China's "big brother" relationship with North Korea saw an extreme test last week, as North Korean leadership apparently flouted Chinese requests and tested a third nuclear device.
If reports in Japanese and Taiwanese press are believed, North Korea went ahead with the test despite direct protests from the Chinese government (China apparently refused to accept a "certain condition" in secret talks).
Another report from Reuters says that Pyongyang has told Beijing it will be holding another one or two nuclear tests this year, further ignoring Chinese requests.
Both the official response from China and public sentiment within the country seem enraged by what many see as the ungrateful behavior of the smaller, poorer nation.
All of this begs the question — why do the two countries have a special relationship in the first place? And if it's souring, why bother keeping it up?
The relationship dates back at least half a century, with China entering the Korean war on the side of the North. The two countries were united by a shared ideology and Cold War bipolarity that pitted both against the West.
Nowadays ideology and anti-Western sentiment appears to have taken a back seat to more practical concerns. For North Korea, the modern benefits of the relationship are obvious. In 2006 the Council on Foreign Relations estimated that the country got 70 percent of its food and 70 to 80 percent of its fuel from China, and that an estimated 300,000 North Koreans lived in China, many of them migrant workers who sent money back home.
For China, things are a little more complicated. If North Korea's government collapsed or the country descended into conflict, it would likely create a refugee crisis, and most of those refugee could well cross the border into China, stretching resources in a country that has many of its own problems.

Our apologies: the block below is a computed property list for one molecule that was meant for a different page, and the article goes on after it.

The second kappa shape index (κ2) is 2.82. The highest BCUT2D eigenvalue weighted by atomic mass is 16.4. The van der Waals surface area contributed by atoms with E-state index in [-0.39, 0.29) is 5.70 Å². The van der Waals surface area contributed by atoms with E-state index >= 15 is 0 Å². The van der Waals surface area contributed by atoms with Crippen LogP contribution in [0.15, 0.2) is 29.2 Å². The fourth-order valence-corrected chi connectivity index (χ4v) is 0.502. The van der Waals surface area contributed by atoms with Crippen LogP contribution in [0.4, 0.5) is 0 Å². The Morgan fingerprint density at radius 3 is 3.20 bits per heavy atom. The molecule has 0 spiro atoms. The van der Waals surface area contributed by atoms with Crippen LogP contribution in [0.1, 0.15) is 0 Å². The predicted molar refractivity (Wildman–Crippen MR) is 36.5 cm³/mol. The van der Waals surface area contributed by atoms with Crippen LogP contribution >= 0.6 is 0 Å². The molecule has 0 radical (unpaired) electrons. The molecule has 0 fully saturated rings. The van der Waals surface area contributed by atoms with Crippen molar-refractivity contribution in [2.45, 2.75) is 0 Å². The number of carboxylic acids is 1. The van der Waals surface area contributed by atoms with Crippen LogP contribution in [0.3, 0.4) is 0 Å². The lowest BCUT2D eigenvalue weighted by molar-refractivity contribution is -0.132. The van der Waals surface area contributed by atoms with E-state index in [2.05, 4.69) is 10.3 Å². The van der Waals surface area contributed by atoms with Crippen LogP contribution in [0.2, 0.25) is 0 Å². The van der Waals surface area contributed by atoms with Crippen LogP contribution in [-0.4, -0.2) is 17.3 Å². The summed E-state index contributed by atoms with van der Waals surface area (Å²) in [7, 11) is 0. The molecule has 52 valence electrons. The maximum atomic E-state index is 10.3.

There's also the incredible economic opportunity on offer in North Korea. Last week NK News reported that the two countries' trade had reached an all time high, and included a chart that showed how the trade had exploded in recent years.
Much of that growth is based around North Korea's largely untapped natural resources. One report from last year suggested that the country could be sitting on $6 trillion worth of rare minerals. It's likely no coincidence that much of this is thought to be rare earth minerals. China is the world leader in the rare earth market, with expertise and resources far beyond most other countries. However, it may not last forever — last year the Chinese government put out a white paper that suggested it's supplies were running out.
It's for these reasons few experts expect the latest infractions from North Korea to effect the relationship too much. China has too much to gain from an isolated-but-stable North Korea to punish its little brother.
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